Thursday, May 17, 2007
LegalNewsLine has an article addressing the recent punitives remand and suggesting that it may be part of a trend of remands based on vague instructions rather than concerns about the constitutionality of the size of the damages awarded.
(The article is written with a definite point of view, incidentally. Note the conclusion explicit in this sentence: "For the second time in three months on Monday, the U.S. Supreme Court (USSC) sent a lawsuit with an excessive punitive damages awards [sic] back to a lower court to review the amount." (emphasis added))
Wednesday, May 16, 2007
Significance? Probably none. Fun to play around with, though, and it successfully distracted me from grading for upwards of two minutes.
In yet another adventure in the tension between bias and experience, President Bush has nominated Michael Baroody (of the National Association of Manufacturers) to head up the CPSC. Public Citizen's Consumer Law & Policy Blog has today's news (involving a $150,000 severance payment from NAM to Baroody if he is confirmed), plus links to their older posts.
This Saturday is the Western New England College School of Law graduation. It's a fun year for me for two reasons. First, my first 1Ls are graduating. And second, my judge is the commencement speaker.
So, first: Congratulations to all of my former students who are graduating!
Second, any local readers may want to attend. Judge Rosenbaum is quite an entertaining fellow and will likely have some interesting things to say.
Tuesday, May 15, 2007
Eight state attorneys general wrote MySpace Monday (press release from Connecticut AG, letter [PDF]) requesting information about registered sex offenders using the service. MySpace built a database late last year and earlier this year with information about offenders from around the country, and the AGs state that they believe that "thousands of known sex offenders have been confirmed as MySpace members."
The AGs requested a response by May 29.
(Earlier posts about litigation relating to MySpace are here.)
A few years back, a California plaintiff got a judgment for a total of $82.6 million ($55 million of it in punitive damages) in a Ford Explorer rollover case. (The jury had awarded a total of just shy of $370 million; both the compensatory and punitive verdicts were reversed at the trial and appellate levels.) Yesterday, the Supreme Court remanded it [PDF] for further consideration under the Williams case.
The LA Times piece has more on the story.
Monday, May 14, 2007
Interesting sounding article on SSRN (forthcoming Illinois Law Review) about proximity and the law. The abstract:
Perceptions of proximity matter to people. When something that harms them was nearly avoided, or when they narrowly escape being harmed by something, or when they almost acquire something they want, but nevertheless fail to do so, they tend to react more strongly than when a harm that befalls them was unavoidable or when a potential harm never came close to occurring, or when they miss getting the thing they want by a lot. In this article, we explore these psychological phenomena and their implications for legal policy and process. We begin by reviewing the existing literature on the psychology of proximity and proceed to consider the implications of that psychology for the law of torts and crimes (i.e., harms), and for the law of auctions and gambling (i.e., goods). We then turn to examples of the phenomena produced by law itself - that is, to near misses of legality. Here we address how lawmakers could mitigate the frustrations of near misses by structuring law, and the manner in which legal judgments are issued, differently. In particular, we will focus on the implications of the psychology of proximity for the rules-standards debate and assess the virtues of substantial compliance doctrines in that context, a form of legal structure that has received insufficient attention in the course of that debate. Our ultimate conclusion is that lawmakers should take the psychology of proximity into consideration when they make policy choices, but in so doing lawmakers need to bear in mind the potential functionality of that psychology. Near miss experiences can be painful but simultaneously educational, stirring behavioral adjustments in those who endure them.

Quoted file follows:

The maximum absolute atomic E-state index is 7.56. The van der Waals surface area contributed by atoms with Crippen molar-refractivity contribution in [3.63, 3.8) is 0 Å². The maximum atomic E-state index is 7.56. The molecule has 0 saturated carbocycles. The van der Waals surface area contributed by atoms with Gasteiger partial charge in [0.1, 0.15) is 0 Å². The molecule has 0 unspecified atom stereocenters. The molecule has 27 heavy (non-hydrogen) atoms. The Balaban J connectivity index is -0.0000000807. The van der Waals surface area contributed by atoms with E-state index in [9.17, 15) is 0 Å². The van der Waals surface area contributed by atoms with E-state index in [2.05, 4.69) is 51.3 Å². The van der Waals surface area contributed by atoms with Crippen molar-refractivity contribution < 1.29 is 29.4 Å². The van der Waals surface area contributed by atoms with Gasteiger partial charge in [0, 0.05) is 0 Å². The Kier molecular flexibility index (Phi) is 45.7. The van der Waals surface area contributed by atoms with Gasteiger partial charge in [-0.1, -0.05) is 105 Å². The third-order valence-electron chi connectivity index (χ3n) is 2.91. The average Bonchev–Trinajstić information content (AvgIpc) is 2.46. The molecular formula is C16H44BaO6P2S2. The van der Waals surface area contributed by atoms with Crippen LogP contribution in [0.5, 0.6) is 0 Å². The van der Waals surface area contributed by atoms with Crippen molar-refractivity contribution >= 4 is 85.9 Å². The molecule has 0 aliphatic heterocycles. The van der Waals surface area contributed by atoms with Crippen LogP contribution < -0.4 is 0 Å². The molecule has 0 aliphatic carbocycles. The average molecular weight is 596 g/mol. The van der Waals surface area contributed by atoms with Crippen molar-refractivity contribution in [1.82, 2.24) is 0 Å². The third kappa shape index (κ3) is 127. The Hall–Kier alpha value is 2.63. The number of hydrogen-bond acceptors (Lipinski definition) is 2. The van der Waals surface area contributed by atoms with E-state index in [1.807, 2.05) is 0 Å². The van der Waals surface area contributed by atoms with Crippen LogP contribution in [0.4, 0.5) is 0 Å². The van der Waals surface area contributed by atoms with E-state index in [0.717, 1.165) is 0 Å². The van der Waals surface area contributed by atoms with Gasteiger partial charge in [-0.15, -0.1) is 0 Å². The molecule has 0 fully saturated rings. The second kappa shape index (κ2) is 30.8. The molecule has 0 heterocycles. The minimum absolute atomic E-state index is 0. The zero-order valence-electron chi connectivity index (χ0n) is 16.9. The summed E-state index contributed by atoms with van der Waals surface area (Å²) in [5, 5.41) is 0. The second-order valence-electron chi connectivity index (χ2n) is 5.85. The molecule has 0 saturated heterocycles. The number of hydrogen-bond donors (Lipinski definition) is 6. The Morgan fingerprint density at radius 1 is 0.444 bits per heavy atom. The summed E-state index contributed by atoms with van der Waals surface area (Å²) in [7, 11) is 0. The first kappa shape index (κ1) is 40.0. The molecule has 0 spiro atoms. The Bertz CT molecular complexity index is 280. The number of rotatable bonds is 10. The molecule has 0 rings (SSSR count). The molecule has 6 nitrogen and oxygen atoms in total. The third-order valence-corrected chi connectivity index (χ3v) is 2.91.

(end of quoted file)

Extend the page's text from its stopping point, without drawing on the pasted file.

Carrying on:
An interesting column from The Scientist on the confidentiality of peer review and other materials. The conclusion:
So what possible benefit can confidentiality serve? Who is being protected from what? One editor who responded to my e-mail replied that “review processes everywhere benefit from candor, and abundant experience tells us that without confidentiality evaluators are likely to be less candid.”
If this is true, it can be accommodated by instituting a period of confidentiality for manuscript files. Here’s my proposal: Science journals open their files to reasonable requests after a five-year interval. Just as government files are made public – in the United Kingdom after a 30-year lag, in the United States after 25, according to change late last year – this would be a powerful contribution to an open society. It will get to the heart of how research is done and how human relationships govern science. And it will be a goldmine for science history studies, which are not given nearly enough credence.
I’d love a couple of months’ sabbatical poking around in the dusty storerooms of the major journals, wouldn’t you?
Sunday, May 13, 2007
A wrongful death suit is still pending, but prosecutors announced last month (scroll down) that no criminal charges would be filed in the death of Jennifer Strange, who died after participating in a radio station's idiotic "Hold Your Wee for a Wii" contest. Earlier posts are here.